A "Taming of the Shrew" unlike any you have ever seen before
Most of the Voices Found Repertory actors had only a nodding acquaintance with the unique sound of Shakespeare's language, the sight gags ranged from really risque bumping and grinding to pratfalls and a character who raised more questions than he answered and the entire budget for scenery was $65.
Add to all of that the fact that it was "The Taming of the Shrew" on display at a basement theater under the all but deserted Shops of Grand Avenue and it almost sounds like you have a recipe for a disastrous night of theater.
But a funny thing happened on the way to the final curtain.
The audience, in large measure family and friends, really enjoyed the production. I mean people smiled and laughed, and I was one of those people.
The production was effort No. 3 from Voices Found, a company of young artists who are committed, apparently, to exploring the Shakespeare canon with an eye that might best be described as populist and experimental. They've staged Romeo and Juliet, Coriolanus and next on tap is "Richard III." And if "Shrew" is an example, they operate under "let's try this and if it doesn't work we'll try something else" philosophy.
"Shrew," written almost 450 years ago, is comedy and controversy wrapped into one. Over the decades the controversy has grown about the treatment of the shrew, Katharina (Kate) and, by extension, all wives who may not kowtow to the wishes of their husbands. It's not a feminist favorite.
Under the smart and seemingly casual direction of Sam Robinson, this production steers clear of anything serious and plays the whole thing for laughs. There has been judicious editing of the script but they didn't try to rewrite the language, something you see frequently with young companies that think they are hip.
Shakespeare's language is difficult to master and this cast, with a couple of exceptions, was lost at sea in the waves of words and rhythms that make up Shakespeare's works. If the audience had to depend on clarity of dialogue to understand the story it would have been a wasted evening. Nick Wise and Nick Hurtgen seemed to have the most skill in using the language effectively and there were a couple of others who were close. But for many of them the rhythm of Shakespeare remains a mystery.
But facility with the language hardly mattered. When Petruchio came dressed for his wedding to Kate as a Chippendale dancer complete with elbow length black opra gloves and when Hortensio kept a plate of snacks away from the starving Kate while she chased him throughout the theater and he shared those snacks with audience members, it didn't really bother anyone who couldn't quite catch the language.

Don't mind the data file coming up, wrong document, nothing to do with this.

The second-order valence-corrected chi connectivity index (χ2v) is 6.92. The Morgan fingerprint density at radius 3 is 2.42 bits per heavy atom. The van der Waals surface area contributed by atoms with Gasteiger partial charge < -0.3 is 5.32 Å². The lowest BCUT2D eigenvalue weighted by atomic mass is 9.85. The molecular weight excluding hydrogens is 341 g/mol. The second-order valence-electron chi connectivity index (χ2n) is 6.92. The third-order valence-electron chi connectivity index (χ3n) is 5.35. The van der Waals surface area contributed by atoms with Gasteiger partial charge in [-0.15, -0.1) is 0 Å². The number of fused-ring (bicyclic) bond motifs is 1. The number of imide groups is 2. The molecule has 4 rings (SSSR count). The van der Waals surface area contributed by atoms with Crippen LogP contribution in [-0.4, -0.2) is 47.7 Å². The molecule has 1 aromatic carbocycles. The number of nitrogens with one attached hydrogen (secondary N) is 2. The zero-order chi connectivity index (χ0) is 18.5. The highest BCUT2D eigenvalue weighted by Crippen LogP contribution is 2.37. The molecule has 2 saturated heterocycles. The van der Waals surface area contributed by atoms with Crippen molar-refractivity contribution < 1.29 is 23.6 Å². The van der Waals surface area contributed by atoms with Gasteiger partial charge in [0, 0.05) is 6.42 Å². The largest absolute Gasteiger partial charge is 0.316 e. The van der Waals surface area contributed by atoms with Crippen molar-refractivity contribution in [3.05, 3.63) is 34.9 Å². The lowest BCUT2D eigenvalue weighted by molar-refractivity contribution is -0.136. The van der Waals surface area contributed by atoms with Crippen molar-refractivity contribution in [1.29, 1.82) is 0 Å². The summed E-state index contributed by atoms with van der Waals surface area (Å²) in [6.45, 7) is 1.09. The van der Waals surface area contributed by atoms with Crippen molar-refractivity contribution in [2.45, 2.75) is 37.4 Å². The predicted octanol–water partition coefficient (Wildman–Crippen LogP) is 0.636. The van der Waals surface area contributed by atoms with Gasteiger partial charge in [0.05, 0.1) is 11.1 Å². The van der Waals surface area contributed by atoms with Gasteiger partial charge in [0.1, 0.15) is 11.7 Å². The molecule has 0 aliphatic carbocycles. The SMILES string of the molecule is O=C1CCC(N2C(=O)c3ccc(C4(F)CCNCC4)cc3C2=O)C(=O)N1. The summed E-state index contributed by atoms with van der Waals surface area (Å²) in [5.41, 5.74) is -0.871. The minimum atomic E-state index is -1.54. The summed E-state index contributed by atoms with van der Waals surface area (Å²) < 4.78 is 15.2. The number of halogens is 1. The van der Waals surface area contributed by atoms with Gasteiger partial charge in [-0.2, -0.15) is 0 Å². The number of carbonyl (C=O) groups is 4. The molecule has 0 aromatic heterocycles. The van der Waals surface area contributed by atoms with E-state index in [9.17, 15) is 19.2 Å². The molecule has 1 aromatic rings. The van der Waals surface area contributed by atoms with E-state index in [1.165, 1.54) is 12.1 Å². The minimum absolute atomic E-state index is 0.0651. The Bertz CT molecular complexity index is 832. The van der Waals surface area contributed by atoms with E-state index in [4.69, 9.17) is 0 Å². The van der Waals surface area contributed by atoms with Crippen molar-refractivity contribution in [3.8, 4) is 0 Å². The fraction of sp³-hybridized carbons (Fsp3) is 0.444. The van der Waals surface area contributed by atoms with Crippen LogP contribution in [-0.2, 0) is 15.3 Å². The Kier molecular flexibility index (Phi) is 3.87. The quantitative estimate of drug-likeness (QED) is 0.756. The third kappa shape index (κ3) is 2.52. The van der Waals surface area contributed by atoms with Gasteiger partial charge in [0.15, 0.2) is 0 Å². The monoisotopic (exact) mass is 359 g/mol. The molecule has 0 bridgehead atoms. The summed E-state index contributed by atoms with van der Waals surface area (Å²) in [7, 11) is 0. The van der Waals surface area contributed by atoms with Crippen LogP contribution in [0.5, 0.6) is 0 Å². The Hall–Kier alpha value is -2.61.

When theater companies take a Shakespeare play and change it around to their liking there is a hope that they make the changes because they can, not because they have to. I would hope that Voices Found would put in the work to develop skills in using the language, telling the story, so that they can then move into whatever realm they choose.
"Shrew" is a funny play. If they had been skilled with the language, there would have been a lot of humor on display. As it was, the humor came from directorial choices rather than the script.
Some of it went too far. A character played by Jake Russell Thompson was so distracting that I was almost repelled whenever he was on the stage. He made choices about this character that seemed to have no basis in reality and I kept wondering why he was moving and acting the way he was. What was the growling and the skewed posture?
Having said that, and hoping that my suggestions are taken in the spirit in which they are intended, it's important to note the birth of a new company in the Milwaukee theater firmament.
These kids, with a profound UWM theater program membership roster among the ranks, are obviously willing to take chances and to produce meaningful plays on an absolute shoestring. And they have strengths, not the least of which is the presence of Haley Haupt, the actor who played Katharina.
She's got a ways to go, but she stood out with the kind of magnetic sparkle that you can't teach. She has a presence about her that will carry her through a wide variety of roles and we should all look forward to following her development.
Voices Found Rep is relying on a GoFundMe drive to keep their heads above water, pay their rent and keep producing plays.
In a speech after the production, Robinson mentioned that all contributions would be gratefully received.
"Our entire scenery budget for this play was $65," he said. "Just think. You could double that."
I'd be willing to do that, just to keep encouraging this company to keep thinking big and small, all at the same time.
"The Taming of the Shrew" runs through Jan. 22 an information on showtimes and tickets is available here.
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